WASHINGTON—Conservative thought leaders are applauding the Trump administration’s efforts to fix the so-called disparate impact rule in housing by replacing the current regulation, which tends to presume industry decisions are discriminatory with one that treats housing market participants more equitably.
Disparate impact, which is legal shorthand for the disparate impact theory of discrimination invented by the Supreme Court in its landmark 1971 decision in Griggs v. Duke Power Co., is inherently unfair and of dubious constitutionality, conservative legal thinkers say. In that decision, the court determined that Title VII of the Civil Rights Act of 1964 “proscribes not only overt discrimination, but also practices that are fair in form, but discriminatory in operation.”
In other words, this judge-made doctrine affords the plaintiffs’ bar a means of proving discrimination based on the effect of an apparently neutral policy or practice instead of on the intentions behind it. Under the theory, businesses and governments can be found liable for practices deemed to disproportionately affect minorities even if no discrimination was intended.
The new proposed rule is consistent with President Donald Trump’s campaign promise to downsize government and cut regulations that harm the economy. The cutoff for public comments on the rule was Oct. 18.
Many conservatives would prefer to abolish disparate impact altogether.
“Disparate impact theory eliminates the role of choice and moral decisions,” J. Christian Adams, president of the Public Interest Legal Foundation and a former Justice Department civil rights attorney, told The Epoch Times.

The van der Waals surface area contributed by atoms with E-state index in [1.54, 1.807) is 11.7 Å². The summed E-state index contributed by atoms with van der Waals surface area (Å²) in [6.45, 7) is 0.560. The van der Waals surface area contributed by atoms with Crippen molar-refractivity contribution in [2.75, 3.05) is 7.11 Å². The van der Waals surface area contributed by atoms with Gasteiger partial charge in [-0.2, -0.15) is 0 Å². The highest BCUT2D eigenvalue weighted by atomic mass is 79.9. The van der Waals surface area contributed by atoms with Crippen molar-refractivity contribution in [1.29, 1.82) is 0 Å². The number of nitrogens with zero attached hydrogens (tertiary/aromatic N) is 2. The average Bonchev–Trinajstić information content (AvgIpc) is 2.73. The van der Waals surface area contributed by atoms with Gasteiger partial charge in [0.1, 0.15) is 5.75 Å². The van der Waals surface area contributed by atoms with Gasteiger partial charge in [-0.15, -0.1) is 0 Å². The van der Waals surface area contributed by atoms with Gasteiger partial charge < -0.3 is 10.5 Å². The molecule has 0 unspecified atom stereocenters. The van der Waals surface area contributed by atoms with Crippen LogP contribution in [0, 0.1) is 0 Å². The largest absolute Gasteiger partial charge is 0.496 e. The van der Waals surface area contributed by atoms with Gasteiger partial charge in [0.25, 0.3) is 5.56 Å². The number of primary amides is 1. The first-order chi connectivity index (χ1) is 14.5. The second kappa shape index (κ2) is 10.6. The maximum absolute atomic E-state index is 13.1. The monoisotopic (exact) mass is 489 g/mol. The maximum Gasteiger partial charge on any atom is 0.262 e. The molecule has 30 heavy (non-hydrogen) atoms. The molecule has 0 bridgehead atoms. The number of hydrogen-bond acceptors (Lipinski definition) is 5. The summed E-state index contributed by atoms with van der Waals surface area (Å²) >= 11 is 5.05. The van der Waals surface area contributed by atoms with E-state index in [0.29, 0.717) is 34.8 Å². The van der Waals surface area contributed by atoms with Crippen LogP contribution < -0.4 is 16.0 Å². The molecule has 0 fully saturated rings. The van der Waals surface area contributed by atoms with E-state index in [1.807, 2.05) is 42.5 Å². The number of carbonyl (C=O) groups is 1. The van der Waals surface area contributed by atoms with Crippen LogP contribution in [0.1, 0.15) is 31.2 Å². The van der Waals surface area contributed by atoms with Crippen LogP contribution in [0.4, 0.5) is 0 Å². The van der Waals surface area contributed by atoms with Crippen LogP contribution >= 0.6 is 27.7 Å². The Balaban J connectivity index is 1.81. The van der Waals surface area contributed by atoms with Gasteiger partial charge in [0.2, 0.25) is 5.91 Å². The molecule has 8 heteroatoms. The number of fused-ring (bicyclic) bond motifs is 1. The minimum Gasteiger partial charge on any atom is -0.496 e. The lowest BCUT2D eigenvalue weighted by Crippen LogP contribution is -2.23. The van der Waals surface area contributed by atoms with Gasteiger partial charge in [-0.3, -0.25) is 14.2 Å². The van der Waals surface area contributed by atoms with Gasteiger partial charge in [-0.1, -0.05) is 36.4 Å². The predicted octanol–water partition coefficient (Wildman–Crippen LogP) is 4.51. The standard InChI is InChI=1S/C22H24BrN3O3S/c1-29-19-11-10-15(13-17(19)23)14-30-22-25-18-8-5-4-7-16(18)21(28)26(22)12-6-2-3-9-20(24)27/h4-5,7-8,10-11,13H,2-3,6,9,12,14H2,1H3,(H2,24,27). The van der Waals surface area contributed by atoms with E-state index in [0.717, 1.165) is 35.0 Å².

“It turns the law into a statistical game that has no relation to good or bad, right or wrong. People are punished for things they never chose to do, and in our system of law, that’s wrong.”
Roger Clegg, president and general counsel of the Center for Equal Opportunity, told The Epoch Times that the Griggs ruling was “a bad decision that unfortunately has metastasized,” and that disparate impact itself “is a very bad approach to civil rights enforcement.”
The legal doctrine “makes perfectly legitimate criteria illegal and encourages people to choose selection criteria with an eye on racial and ethnic results, which is exactly what civil rights legislation is supposed to prohibit,” Clegg said.
The left, with its abiding belief in the power of government to do good, wants the rule to stay as it is.
Lisa Rice, CEO of the National Fair Housing Alliance, and Douglas Merrill, CEO of ZestFinance, argued in a CNBC op-ed that the proposed rule would tilt the field against minority borrowers.
The changed rule “would make it exceptionally harder for consumers to challenge discriminatory practices, making it virtually impossible to show that a lender is unnecessarily denying people credit,” they wrote. The new rule would also “immunize lenders that use unfair credit underwriting models as long as they don’t use clearly discriminatory factors in making or rejecting a loan.”
Traditional underwriting criteria are unfair to minorities, they said. Although criteria such as length of credit history or number of credit inquiries may “appear harmless in isolation,” they can “turn out to discriminate against borrowers of color, especially when combined with other factors.”
The current disparate impact regulation made under the Fair Housing Act (FHA) forbids discrimination against individuals in protected categories related to race, sex, or religion, in the sale, rent, or financing of housing-related activities.
It’s unfair that local governments and businesses can be held liable for “policies and ordinances that are neutral on their face, neutral in intent, and neutrally applied but under which a protected minority group is disproportionately affected.”
“Everyone agrees that discrimination has no place in society,” Carson wrote. “But everyone also agrees that a city should be able to require that landlords kill rats without facing a lawsuit.”
Carson is alluding to a 2010 case known as Gallagher v. Magner, in which a federal appeals court permitted a lawsuit to go forward against Saint Paul, Minnesota, for aggressively enforcing its rat removal policy. Landlords argued the crackdown on vermin had an illegal disparate impact because it would make the affected housing more desirable and drive up rents, which in turn would disproportionately affect minorities.